5/1/2014Missouri County Considers Public Vote On Red Light Cameras
St. Charles County, Missouri introduces proposal to allow voters to decide whether red light cameras can be used.
The county council in St. Charles, Missouri may allow residents to decide whether to ban the use of red light cameras or not. The prospect for such a vote has municipal politicians -- who have been insisting that the decision of whether to use red light cameras is a matter of "local control" -- up in arms. They do not want citizens to have any say in the matter.
In a letter Monday to County Councilman Joe Brazil, St. Peters Mayor Len Pagano blasted the referendum proposal. The county itself does not use automated ticketing machines, but the measure would allow the public to shut down the cameras operating in St. Peters. Pagano says the public has no business getting involved.
"Municipalities now have to go to a vote of the people for decisions like new fees for sewer lateral or water line insurance programs," Pagano wrote. "This is a legitimate way to make these kinds of decisions. This is a legitimate way to make these kinds of decisions. These kinds of services and fees impact nearly every household in a city -- voters should have a say in this. But for other kinds of decisions, that's why we were elected."
Pagano went on to attack Brazil personally and threaten "millions of tax dollars" would be spent on a lawsuit to keep the cameras operational. That may not dissuade five of the seven county councilmen who signed on as sponsors of the idea of asking voters to approve a charter amendment banning red light cameras and speed cameras. Once given final approval, the amendment would be presented to voters on August 5 for their approval or rejection.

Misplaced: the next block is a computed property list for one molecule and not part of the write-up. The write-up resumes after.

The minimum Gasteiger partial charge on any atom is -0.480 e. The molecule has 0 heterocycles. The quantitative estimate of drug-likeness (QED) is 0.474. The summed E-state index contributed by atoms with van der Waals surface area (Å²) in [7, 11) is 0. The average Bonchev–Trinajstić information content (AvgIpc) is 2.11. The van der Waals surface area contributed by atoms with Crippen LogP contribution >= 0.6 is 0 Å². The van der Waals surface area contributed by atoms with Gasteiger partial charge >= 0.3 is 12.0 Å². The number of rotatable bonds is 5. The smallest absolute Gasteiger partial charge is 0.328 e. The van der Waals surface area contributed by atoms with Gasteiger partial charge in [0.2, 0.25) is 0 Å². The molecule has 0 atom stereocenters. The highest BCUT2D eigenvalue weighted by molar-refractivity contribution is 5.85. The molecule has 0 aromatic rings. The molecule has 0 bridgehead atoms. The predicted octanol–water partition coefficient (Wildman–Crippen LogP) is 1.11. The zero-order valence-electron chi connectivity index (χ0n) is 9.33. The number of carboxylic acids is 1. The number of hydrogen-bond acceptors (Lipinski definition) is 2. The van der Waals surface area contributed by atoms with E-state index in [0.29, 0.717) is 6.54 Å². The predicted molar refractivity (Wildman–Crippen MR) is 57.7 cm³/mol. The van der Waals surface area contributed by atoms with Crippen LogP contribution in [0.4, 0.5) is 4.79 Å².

"Notwithstanding any other provision of this St. Charles County charter," the proposed amendment states, "red light cameras or similar photograph devices or automated traffic enforcement systems may not be used in enforcing traffic regulations adopted by St. Charles County or by any municipality within St. Charles County that prohibit drivers from entering intersections when controlled by red traffic lights, and no such municipality may exercise the legislative power to use such cameras or devices or systems."
In an open letter, Tony Lovasco, a candidate for a St. Charles County council seat, fired back at Pagano.
"A larger government entity prohibiting a smaller one from acting unethically is not government interference," Lovasco wrote. "It's a proper role of government... The mayor's recent comments reinforce what opponents of these systems have long stated: red-light cameras aren't in place for public safety, but simply as a revenue-generating apparatus."
Pagano's predecessor, Shawn Brown, was caught in 2006 soliciting bribes from Redflex, the red light camera contractor. Brown was released from prison in 2008, but now Redflex finds itself under federal investigation for bribery.